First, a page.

Like it would not be a bad pick for maybe a couple years down the line, but right now the team's biggest need is OT because Walter Jones is not getting any younger and there is no point in trying to get a QB if you can keep him from being sacked.

Do you see it as an option that the Hawks may take a QB from the later rounds and develop one of them in to Hasselbecks successor?

Mike Sando: In a perfect world, Seattle would draft a quarterback somewhere around the third round, then develop him into Matt Hasselbeck's eventual successor. This draft might not be conducive to a perfect world. If the Seahawks don't see a player worth anywhere near the investment that goes along with picking fourth, I think the team will have to consider one of the quarterbacks, if available. But I'm not convinced it would be the right move.

Chris from Hialeah writes: Hey Mike do you think that the 49ers will make an attempt at signing a proven veteran like Duece McCalister to take the workload off of Gore? Do you agree with the latest mock draft from cbs that J. Maclin will end up with San Fran? Thanks for taking my question.
Mike Sando: You're welcome. I think the 49ers will draft a running back instead of signing a veteran. General manager Scot McCloughan pretty much said so at the combine.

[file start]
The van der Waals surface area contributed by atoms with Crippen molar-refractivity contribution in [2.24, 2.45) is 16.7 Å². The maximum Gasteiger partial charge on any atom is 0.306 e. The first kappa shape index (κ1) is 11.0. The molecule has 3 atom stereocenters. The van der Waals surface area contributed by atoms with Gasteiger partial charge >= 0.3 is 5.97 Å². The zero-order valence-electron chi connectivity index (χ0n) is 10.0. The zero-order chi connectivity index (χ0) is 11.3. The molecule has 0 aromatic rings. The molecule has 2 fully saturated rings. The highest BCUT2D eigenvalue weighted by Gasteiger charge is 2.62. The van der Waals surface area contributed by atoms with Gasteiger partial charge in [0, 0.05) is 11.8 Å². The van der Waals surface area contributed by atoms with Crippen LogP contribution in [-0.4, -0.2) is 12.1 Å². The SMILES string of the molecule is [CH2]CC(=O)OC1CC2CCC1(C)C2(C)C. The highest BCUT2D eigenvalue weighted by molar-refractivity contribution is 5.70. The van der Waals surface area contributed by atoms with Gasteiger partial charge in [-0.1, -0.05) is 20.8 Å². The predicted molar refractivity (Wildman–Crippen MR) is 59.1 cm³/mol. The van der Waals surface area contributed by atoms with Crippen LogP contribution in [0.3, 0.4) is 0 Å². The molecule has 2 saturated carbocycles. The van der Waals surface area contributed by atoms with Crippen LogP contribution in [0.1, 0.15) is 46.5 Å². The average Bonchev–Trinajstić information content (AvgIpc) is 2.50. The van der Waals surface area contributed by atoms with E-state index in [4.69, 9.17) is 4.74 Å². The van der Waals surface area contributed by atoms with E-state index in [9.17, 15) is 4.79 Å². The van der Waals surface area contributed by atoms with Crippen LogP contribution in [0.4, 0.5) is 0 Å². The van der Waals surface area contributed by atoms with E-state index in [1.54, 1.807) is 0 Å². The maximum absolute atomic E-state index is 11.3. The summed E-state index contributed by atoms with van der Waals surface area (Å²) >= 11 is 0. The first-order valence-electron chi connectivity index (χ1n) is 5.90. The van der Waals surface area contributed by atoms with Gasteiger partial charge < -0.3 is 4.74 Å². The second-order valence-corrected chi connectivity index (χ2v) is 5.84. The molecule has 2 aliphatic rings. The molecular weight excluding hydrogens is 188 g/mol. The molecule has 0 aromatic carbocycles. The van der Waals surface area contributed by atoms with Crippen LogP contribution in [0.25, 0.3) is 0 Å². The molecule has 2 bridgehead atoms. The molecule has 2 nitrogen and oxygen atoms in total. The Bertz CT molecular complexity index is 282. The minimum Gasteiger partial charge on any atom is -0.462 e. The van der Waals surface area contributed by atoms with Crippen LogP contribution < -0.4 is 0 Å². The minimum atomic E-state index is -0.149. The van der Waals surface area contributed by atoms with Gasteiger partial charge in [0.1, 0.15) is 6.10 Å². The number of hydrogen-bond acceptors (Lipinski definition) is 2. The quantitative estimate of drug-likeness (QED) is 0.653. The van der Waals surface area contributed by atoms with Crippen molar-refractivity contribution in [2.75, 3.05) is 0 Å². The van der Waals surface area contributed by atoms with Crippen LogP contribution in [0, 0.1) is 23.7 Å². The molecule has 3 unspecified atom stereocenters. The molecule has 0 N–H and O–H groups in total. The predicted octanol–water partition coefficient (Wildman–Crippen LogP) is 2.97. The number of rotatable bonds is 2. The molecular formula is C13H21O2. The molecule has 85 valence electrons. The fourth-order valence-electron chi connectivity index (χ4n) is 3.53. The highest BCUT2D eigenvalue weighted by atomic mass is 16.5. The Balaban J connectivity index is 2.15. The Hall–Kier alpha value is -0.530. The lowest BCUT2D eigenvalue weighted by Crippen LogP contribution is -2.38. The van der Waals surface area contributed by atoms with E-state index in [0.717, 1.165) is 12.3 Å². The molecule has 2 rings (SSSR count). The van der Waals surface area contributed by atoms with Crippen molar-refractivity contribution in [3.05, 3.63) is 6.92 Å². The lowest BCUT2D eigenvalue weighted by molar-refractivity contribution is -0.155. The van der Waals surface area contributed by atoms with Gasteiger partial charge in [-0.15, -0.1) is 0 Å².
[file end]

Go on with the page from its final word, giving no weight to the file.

Joe from Davis, Calif., writes: You took Aikman over Manning in the all-time mock draft? Wow. I'll give credit where credit is due, Aikman is a true Hall of Fame QB, but he was a Cowboy. I know the whole premise of the article and all, but you can't put an iconic Cowboy in red and gold like that.

Mike Sando: I had nothing to do with drafting Aikman on behalf of the 49ers. I think Scouts Inc. made the selections. They asked me to provide comments.

Steven from Illinois writes: Regarding ESPN's Mock Draft for the Ages or whatever, let's go ahead and never photoshop Troy Aikmen into a Niners uniform again, right? (yes, I know what the whole purpose of that article was, but still...)
Mike Sando: It was a tough visual. Here's one for ya: Aikman would have been the 49ers' third quarterback if the team would have drafted him in 1989. Not that the 49ers enjoyed strong QB play during the Bill Walsh era.

Jim from Anchorage writes: Mike, just wanted to say good job on your comments for the Draft of the Ages. You should get a link set up on the blog just in case anybody missed it. I especially enjoyed the comment about Singletary lobbying for the team he coaches to draft himself (not a comment you get to make very often.) Keep up the good work!

Mike Sando: Thanks. The smart mouth that my wife appreciates so much came through pretty well on those, I thought. As noted, I didn't pick the players. But I did write the comments, which I'll pass along here to save you the clicking.

On Orlando Pace going to the Rams at No. 2: The Rams wanted a physical presence for their offensive line. Although Tony Mandarich appealed to unnamed members within the organization, general manager Billy Devaney ultimately couldn't resist Pace's stunning athleticism.

On O.J. Simpson going to the Bills at No. 4: General manager Tim Ruskell has built his reputation in Seattle by drawing a hard line against high-risk prospects who have demonstrated a pattern of nefarious off-field behavior. The 21-year-old Simpson checks out favorably on all fronts after his former USC teammate and Bay Area prep rival, Mike Holmgren, offers a glowing recommendation.